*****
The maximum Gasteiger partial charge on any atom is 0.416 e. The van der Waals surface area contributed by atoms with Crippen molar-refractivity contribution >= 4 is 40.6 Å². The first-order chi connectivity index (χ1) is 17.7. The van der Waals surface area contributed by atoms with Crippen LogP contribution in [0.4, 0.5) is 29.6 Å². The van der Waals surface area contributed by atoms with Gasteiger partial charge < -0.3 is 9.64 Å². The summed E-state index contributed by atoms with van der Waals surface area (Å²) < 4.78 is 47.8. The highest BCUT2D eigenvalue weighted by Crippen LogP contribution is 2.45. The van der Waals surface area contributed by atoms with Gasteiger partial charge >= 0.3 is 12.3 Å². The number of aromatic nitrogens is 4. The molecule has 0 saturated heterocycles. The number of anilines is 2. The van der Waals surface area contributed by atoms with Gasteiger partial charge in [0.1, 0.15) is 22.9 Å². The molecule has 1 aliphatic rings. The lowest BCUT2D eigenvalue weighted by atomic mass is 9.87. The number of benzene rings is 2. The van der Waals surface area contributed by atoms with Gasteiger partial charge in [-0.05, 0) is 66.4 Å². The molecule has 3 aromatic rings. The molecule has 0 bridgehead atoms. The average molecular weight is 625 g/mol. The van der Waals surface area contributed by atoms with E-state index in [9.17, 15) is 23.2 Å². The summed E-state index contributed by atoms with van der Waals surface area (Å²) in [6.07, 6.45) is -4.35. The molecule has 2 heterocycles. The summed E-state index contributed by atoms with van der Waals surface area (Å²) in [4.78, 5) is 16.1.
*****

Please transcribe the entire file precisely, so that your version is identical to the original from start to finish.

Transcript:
The maximum Gasteiger partial charge on any atom is 0.416 e. The van der Waals surface area contributed by atoms with Crippen molar-refractivity contribution >= 4 is 40.6 Å². The first-order chi connectivity index (χ1) is 17.7. The van der Waals surface area contributed by atoms with Crippen LogP contribution in [0.4, 0.5) is 29.6 Å². The van der Waals surface area contributed by atoms with Gasteiger partial charge < -0.3 is 9.64 Å². The summed E-state index contributed by atoms with van der Waals surface area (Å²) < 4.78 is 47.8. The highest BCUT2D eigenvalue weighted by Crippen LogP contribution is 2.45. The van der Waals surface area contributed by atoms with Gasteiger partial charge >= 0.3 is 12.3 Å². The number of aromatic nitrogens is 4. The molecule has 0 saturated heterocycles. The number of anilines is 2. The van der Waals surface area contributed by atoms with Gasteiger partial charge in [0.1, 0.15) is 22.9 Å². The molecule has 1 aliphatic rings. The lowest BCUT2D eigenvalue weighted by atomic mass is 9.87. The number of benzene rings is 2. The van der Waals surface area contributed by atoms with Gasteiger partial charge in [-0.05, 0) is 66.4 Å². The molecule has 3 aromatic rings. The molecule has 0 bridgehead atoms. The average molecular weight is 625 g/mol. The van der Waals surface area contributed by atoms with E-state index in [9.17, 15) is 23.2 Å². The summed E-state index contributed by atoms with van der Waals surface area (Å²) in [6.07, 6.45) is -4.35. The molecule has 2 heterocycles. The summed E-state index contributed by atoms with van der Waals surface area (Å²) in [4.78, 5) is 16.1.